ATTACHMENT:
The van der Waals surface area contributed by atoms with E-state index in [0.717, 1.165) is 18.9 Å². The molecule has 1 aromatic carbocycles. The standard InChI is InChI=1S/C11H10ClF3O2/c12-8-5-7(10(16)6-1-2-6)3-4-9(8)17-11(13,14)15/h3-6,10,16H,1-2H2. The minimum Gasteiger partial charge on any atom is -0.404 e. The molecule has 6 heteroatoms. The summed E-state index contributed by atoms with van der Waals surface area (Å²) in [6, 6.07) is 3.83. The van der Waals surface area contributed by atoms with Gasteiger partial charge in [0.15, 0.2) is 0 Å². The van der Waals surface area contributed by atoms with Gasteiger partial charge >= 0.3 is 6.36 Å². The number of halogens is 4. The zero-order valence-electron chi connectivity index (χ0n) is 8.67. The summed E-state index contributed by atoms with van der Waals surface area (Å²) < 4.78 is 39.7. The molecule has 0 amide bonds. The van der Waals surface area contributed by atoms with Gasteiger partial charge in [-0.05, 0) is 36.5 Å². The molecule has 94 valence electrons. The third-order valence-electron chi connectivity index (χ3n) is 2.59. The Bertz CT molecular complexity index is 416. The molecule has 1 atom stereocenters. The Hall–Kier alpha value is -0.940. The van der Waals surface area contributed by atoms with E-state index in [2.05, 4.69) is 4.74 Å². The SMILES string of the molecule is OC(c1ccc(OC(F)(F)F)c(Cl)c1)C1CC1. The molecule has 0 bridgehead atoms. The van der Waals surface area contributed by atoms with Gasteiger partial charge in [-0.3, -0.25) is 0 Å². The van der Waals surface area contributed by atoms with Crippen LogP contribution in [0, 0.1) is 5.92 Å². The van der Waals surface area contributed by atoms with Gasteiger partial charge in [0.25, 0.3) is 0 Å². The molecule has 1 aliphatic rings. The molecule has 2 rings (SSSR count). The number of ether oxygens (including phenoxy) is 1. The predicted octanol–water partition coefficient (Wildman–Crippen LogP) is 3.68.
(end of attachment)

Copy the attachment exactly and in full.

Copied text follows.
The van der Waals surface area contributed by atoms with E-state index in [0.717, 1.165) is 18.9 Å². The molecule has 1 aromatic carbocycles. The standard InChI is InChI=1S/C11H10ClF3O2/c12-8-5-7(10(16)6-1-2-6)3-4-9(8)17-11(13,14)15/h3-6,10,16H,1-2H2. The minimum Gasteiger partial charge on any atom is -0.404 e. The molecule has 6 heteroatoms. The summed E-state index contributed by atoms with van der Waals surface area (Å²) in [6, 6.07) is 3.83. The van der Waals surface area contributed by atoms with Gasteiger partial charge in [0.15, 0.2) is 0 Å². The van der Waals surface area contributed by atoms with Gasteiger partial charge >= 0.3 is 6.36 Å². The number of halogens is 4. The zero-order valence-electron chi connectivity index (χ0n) is 8.67. The summed E-state index contributed by atoms with van der Waals surface area (Å²) < 4.78 is 39.7. The molecule has 0 amide bonds. The van der Waals surface area contributed by atoms with Gasteiger partial charge in [-0.05, 0) is 36.5 Å². The molecule has 94 valence electrons. The third-order valence-electron chi connectivity index (χ3n) is 2.59. The Bertz CT molecular complexity index is 416. The molecule has 1 atom stereocenters. The Hall–Kier alpha value is -0.940. The van der Waals surface area contributed by atoms with E-state index in [2.05, 4.69) is 4.74 Å². The SMILES string of the molecule is OC(c1ccc(OC(F)(F)F)c(Cl)c1)C1CC1. The molecule has 0 bridgehead atoms. The van der Waals surface area contributed by atoms with Gasteiger partial charge in [-0.3, -0.25) is 0 Å². The van der Waals surface area contributed by atoms with Crippen LogP contribution in [0, 0.1) is 5.92 Å². The van der Waals surface area contributed by atoms with Gasteiger partial charge in [0.25, 0.3) is 0 Å². The molecule has 1 aliphatic rings. The molecule has 2 rings (SSSR count). The number of ether oxygens (including phenoxy) is 1. The predicted octanol–water partition coefficient (Wildman–Crippen LogP) is 3.68.